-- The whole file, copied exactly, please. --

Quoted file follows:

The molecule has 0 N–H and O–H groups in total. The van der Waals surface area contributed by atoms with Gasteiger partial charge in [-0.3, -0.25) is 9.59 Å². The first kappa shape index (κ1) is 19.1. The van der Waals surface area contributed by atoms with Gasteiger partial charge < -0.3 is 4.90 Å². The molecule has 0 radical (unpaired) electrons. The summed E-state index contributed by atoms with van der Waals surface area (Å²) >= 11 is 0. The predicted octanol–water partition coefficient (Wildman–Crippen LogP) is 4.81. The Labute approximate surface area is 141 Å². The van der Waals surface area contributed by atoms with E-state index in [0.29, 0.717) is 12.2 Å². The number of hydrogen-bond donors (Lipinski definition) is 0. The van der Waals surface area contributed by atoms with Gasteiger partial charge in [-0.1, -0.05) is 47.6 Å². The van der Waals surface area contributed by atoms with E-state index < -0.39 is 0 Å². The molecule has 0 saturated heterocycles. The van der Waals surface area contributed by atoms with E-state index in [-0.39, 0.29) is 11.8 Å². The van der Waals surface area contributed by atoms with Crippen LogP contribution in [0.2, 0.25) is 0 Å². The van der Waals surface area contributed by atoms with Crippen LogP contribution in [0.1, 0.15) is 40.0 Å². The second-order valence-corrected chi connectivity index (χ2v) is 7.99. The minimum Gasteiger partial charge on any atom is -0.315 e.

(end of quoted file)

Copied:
The molecule has 0 N–H and O–H groups in total. The van der Waals surface area contributed by atoms with Gasteiger partial charge in [-0.3, -0.25) is 9.59 Å². The first kappa shape index (κ1) is 19.1. The van der Waals surface area contributed by atoms with Gasteiger partial charge < -0.3 is 4.90 Å². The molecule has 0 radical (unpaired) electrons. The summed E-state index contributed by atoms with van der Waals surface area (Å²) >= 11 is 0. The predicted octanol–water partition coefficient (Wildman–Crippen LogP) is 4.81. The Labute approximate surface area is 141 Å². The van der Waals surface area contributed by atoms with E-state index in [0.29, 0.717) is 12.2 Å². The number of hydrogen-bond donors (Lipinski definition) is 0. The van der Waals surface area contributed by atoms with Gasteiger partial charge in [-0.1, -0.05) is 47.6 Å². The van der Waals surface area contributed by atoms with E-state index < -0.39 is 0 Å². The molecule has 0 saturated heterocycles. The van der Waals surface area contributed by atoms with E-state index in [-0.39, 0.29) is 11.8 Å². The van der Waals surface area contributed by atoms with Crippen LogP contribution in [0.2, 0.25) is 0 Å². The van der Waals surface area contributed by atoms with Crippen LogP contribution in [0.1, 0.15) is 40.0 Å². The second-order valence-corrected chi connectivity index (χ2v) is 7.99. The minimum Gasteiger partial charge on any atom is -0.315 e.